Recently-ish popular term for a kind of public personal PKM / wiki.
Also see the Garden metaphor for some history.
A digital garden is an online space at the intersection of a notebook and a blog, where digital gardeners share seeds of thoughts to be cultivated in public.
Contrary to a blog, where articles and essays have a publication date and start decaying as soon as they are published, a digital garden is evergreen: digital gardeners keep on editing and refining their notes.
“With blogging, you’re talking to a large audience,” he says. “With digital gardening, you’re talking to yourself. You focus on what you want to cultivate over time.”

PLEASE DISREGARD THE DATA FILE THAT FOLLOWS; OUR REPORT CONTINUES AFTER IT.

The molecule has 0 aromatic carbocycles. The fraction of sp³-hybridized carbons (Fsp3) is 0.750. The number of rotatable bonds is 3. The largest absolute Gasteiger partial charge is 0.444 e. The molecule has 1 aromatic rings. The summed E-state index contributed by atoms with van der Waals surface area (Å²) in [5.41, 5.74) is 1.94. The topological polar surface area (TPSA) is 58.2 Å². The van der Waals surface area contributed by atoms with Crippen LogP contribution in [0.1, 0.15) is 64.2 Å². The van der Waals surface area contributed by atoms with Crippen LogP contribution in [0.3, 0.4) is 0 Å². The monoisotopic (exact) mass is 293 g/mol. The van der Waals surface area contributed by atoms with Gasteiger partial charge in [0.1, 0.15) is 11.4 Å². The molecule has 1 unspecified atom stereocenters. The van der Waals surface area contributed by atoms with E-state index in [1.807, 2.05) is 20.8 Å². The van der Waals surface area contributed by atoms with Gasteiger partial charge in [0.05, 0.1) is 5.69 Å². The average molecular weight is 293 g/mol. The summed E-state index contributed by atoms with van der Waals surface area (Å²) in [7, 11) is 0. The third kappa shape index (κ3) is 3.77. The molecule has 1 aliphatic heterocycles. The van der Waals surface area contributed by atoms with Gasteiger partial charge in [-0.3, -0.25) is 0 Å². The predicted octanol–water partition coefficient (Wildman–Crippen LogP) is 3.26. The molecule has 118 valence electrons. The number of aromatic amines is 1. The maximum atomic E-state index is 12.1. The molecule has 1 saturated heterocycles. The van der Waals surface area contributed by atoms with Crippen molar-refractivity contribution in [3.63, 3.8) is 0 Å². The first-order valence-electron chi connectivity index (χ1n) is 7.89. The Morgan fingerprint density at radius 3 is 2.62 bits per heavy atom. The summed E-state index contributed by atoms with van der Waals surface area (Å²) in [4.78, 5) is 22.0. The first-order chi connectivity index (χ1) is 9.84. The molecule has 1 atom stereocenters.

A growing movement of people are tooling with back-end code to create sites that are more collage-like and artsy, in the vein of Myspace and Tumblr—less predictable and formatted than Facebook and Twitter.
Digital gardens explore a wide variety of topics and are frequently adjusted and changed to show growth and learning, particularly among people with niche interests. – Digital gardens let you cultivate your own little bit of the internet
Through them, people are creating an internet that is less about connections and feedback, and more about quiet spaces they can call their own.
“Gardens … lie between farmland and wilderness,” he wrote. “The garden is farmland that delights the senses, designed for delight rather than commodity.”